IIT annual fees up 80% to Rs.90k, external peer review every 5 yrs

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SummaryStudents wishing to enter the premier Indian Institutes of Technology will have to shell out more after the government on Monday decided to increase the tuition fee for undergraduate B-Tech courses from R50,000 to R90,000 per year from 2013.

Students wishing to enter the premier Indian Institutes of Technology (IITs) will have to shell out more after the government on Monday decided to increase the tuition fee for undergraduate B-Tech courses from R50,000 to R90,000 per year from 2013.

The IIT Council which met on Monday agreed to an 80% hike in tuition fees apart from an external peer review of IITs every five years.

“The revised rates will be applicable and the fee may be revised periodically,” human resource development minister Pallam Raju said after the council meeting here.

Though the hike in fees is not to the tune of R2 lakh or a four-fold increase as suggested by the Anil Kakodkar committee two years ago, the panel had suggested a peer review, which the government has accepted. The last fee hike was in 2008-09 when it was doubled from R25,000 to R50,000.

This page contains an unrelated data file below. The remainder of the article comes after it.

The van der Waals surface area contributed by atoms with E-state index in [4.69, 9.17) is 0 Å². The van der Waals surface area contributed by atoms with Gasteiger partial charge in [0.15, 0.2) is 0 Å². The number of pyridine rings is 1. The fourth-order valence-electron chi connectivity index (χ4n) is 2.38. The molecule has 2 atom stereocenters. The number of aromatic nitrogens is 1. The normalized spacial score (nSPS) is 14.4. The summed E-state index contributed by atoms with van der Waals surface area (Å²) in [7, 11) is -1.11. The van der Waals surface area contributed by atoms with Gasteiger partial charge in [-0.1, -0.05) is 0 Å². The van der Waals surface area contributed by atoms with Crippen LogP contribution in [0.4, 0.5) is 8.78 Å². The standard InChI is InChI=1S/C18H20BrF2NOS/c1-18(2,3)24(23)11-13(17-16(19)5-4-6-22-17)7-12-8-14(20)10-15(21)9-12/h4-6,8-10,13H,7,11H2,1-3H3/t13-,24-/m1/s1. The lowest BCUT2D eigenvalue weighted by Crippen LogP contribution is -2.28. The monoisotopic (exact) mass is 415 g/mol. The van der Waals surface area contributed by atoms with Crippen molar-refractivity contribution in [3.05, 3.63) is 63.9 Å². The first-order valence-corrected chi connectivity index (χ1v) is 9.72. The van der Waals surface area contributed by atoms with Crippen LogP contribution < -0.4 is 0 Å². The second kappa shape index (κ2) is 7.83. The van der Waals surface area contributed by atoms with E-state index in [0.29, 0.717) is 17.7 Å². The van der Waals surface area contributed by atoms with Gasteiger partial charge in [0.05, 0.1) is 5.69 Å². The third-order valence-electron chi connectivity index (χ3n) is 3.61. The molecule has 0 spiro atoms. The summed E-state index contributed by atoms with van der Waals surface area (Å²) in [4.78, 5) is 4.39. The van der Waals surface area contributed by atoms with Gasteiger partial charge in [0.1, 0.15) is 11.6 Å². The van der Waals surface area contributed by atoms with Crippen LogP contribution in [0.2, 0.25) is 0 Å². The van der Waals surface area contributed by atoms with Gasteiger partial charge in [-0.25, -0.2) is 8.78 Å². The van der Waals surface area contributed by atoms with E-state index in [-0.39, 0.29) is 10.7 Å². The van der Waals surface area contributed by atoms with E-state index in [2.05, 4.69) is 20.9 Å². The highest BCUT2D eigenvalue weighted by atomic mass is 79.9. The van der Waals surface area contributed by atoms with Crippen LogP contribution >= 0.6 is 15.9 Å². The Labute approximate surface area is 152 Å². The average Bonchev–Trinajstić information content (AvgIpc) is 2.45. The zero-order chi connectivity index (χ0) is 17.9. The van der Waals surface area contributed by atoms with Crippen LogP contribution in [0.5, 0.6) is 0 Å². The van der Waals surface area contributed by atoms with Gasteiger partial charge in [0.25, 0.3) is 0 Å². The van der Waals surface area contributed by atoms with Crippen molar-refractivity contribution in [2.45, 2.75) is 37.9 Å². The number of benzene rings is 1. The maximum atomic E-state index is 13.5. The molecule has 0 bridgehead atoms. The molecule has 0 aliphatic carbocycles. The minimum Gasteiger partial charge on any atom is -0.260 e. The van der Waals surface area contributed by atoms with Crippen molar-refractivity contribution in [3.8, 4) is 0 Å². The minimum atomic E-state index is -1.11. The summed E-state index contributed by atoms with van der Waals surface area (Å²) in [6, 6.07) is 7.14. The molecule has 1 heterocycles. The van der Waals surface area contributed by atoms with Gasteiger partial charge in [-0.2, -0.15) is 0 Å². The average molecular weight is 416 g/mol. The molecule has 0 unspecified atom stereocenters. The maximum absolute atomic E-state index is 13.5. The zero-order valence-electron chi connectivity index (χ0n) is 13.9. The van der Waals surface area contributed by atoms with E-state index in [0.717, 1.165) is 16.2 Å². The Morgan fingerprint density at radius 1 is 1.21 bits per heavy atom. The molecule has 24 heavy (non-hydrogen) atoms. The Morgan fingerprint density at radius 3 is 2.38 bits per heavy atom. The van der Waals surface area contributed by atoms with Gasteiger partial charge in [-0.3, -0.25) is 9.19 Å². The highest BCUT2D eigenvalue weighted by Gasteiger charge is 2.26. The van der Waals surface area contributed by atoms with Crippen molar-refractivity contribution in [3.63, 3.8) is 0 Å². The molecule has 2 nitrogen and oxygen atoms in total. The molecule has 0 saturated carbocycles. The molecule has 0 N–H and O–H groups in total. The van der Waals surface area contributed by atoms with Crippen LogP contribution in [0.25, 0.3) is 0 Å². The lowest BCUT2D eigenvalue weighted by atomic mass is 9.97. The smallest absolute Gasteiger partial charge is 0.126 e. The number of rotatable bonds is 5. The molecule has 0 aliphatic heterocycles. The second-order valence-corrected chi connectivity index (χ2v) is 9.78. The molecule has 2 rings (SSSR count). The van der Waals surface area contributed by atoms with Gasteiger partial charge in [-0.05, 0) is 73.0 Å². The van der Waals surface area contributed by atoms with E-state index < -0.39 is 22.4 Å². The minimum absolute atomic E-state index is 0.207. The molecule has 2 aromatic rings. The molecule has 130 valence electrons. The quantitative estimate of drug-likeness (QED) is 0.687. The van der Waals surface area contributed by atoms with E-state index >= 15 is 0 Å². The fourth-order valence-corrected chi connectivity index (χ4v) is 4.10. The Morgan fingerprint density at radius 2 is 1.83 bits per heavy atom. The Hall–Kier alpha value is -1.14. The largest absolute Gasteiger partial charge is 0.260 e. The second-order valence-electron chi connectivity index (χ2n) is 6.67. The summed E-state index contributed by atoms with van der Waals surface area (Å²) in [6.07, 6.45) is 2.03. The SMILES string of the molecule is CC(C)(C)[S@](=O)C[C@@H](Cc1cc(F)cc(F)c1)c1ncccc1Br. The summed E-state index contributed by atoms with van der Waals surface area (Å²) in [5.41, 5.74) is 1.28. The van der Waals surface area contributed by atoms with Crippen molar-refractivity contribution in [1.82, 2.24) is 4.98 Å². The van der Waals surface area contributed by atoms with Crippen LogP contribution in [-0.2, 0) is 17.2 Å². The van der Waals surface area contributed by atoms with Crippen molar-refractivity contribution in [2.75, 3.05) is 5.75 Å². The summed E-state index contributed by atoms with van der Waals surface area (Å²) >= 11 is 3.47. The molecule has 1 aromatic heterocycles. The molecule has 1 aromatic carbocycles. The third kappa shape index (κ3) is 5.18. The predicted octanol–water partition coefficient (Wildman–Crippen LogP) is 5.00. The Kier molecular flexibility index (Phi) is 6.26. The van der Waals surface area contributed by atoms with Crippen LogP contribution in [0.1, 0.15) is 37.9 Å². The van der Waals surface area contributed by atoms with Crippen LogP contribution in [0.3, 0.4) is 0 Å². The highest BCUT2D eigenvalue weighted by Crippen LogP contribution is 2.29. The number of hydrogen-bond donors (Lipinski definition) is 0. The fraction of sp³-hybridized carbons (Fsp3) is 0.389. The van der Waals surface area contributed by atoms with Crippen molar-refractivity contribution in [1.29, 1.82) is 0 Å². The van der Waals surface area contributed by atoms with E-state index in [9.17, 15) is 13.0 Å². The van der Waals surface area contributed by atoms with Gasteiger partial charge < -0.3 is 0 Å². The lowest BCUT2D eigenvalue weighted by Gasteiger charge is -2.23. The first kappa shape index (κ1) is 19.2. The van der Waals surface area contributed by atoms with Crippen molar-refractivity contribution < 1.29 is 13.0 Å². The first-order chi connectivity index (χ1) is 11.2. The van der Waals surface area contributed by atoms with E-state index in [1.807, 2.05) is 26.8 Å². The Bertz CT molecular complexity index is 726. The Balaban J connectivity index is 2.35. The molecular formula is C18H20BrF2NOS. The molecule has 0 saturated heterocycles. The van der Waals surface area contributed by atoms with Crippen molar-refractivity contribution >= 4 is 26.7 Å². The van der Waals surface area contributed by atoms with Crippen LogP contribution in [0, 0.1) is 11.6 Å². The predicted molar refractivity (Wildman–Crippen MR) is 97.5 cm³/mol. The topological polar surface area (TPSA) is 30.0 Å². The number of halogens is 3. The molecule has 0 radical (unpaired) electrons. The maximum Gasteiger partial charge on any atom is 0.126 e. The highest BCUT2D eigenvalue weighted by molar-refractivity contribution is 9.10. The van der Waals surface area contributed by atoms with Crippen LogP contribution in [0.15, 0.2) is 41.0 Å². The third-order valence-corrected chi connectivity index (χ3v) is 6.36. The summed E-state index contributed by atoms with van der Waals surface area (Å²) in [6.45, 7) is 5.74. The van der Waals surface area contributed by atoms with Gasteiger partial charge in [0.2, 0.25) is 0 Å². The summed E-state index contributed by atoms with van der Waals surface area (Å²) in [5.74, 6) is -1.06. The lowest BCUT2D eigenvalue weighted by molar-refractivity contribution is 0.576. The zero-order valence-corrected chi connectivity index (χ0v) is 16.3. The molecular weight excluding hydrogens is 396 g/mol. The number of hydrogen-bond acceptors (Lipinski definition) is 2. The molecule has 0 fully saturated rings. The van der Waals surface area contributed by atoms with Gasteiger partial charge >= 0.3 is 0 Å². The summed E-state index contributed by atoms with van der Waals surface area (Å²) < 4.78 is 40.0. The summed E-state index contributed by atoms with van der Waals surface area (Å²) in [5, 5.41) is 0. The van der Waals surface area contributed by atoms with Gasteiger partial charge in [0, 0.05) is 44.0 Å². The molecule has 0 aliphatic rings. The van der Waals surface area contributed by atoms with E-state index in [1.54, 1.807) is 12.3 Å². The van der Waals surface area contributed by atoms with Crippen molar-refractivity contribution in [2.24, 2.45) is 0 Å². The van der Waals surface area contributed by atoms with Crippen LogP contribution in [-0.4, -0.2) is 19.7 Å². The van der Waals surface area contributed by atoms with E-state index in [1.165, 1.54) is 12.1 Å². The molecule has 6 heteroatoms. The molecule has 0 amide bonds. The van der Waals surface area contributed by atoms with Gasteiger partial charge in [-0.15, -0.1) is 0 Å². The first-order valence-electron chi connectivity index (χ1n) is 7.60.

Significantly, the Kakodkar committee had suggested that each institute subject itself to a comprehensive institutional review by an internationally eminent group every five years. “Such reviews, which will be overseen by the IIT Council, will focus on quality, programmes, their direction and size, working of the institutions and suggestions for change, including new initiatives,” the panel report said .

The council also exempted PhD aspirants at IITs and other central and state engineering institutes from taking the Graduate Aptitude Test in Engineering (GATE) to apply for a PhD in IITs. Students with a CGPA score of 7 out of 10 would be eligible for a PhD.

As per the committee’s report, around 500,000 lakh engineering students graduate from India’s engineering colleges, which will cross 1 million in three to four years. Only about 1% of IIT BTechs pursue a PhD at IITs.

The committee had suggested a minimum of 0.6 PhDs per faculty annually, eventually reaching 1 PhD per faculty. On this basis, the committee was aiming at scaling up the IIT system to 16,000 faculty and a 160,000 total student strength (with 40,000 at the PhD level, 40,000 at the master’s level and 80,000 UG students) by around the year 2020. Each year, then, the IIT system will admit 10,000

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